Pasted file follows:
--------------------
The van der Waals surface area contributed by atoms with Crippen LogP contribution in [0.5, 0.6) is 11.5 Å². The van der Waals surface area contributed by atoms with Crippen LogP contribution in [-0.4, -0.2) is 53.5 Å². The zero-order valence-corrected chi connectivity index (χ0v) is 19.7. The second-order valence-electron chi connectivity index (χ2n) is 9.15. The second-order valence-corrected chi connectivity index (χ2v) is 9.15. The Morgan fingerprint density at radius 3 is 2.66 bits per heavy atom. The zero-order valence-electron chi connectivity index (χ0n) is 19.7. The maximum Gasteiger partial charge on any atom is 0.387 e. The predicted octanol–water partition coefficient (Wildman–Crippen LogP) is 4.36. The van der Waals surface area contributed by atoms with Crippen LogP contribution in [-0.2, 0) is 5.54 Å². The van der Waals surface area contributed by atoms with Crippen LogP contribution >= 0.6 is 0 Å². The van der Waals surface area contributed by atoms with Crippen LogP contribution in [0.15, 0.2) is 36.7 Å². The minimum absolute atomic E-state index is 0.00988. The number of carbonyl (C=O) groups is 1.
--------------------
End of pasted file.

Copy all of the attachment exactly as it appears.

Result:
The van der Waals surface area contributed by atoms with Crippen LogP contribution in [0.5, 0.6) is 11.5 Å². The van der Waals surface area contributed by atoms with Crippen LogP contribution in [-0.4, -0.2) is 53.5 Å². The zero-order valence-corrected chi connectivity index (χ0v) is 19.7. The second-order valence-electron chi connectivity index (χ2n) is 9.15. The second-order valence-corrected chi connectivity index (χ2v) is 9.15. The Morgan fingerprint density at radius 3 is 2.66 bits per heavy atom. The zero-order valence-electron chi connectivity index (χ0n) is 19.7. The maximum Gasteiger partial charge on any atom is 0.387 e. The predicted octanol–water partition coefficient (Wildman–Crippen LogP) is 4.36. The van der Waals surface area contributed by atoms with Crippen LogP contribution in [-0.2, 0) is 5.54 Å². The van der Waals surface area contributed by atoms with Crippen LogP contribution >= 0.6 is 0 Å². The van der Waals surface area contributed by atoms with Crippen LogP contribution in [0.15, 0.2) is 36.7 Å². The minimum absolute atomic E-state index is 0.00988. The number of carbonyl (C=O) groups is 1.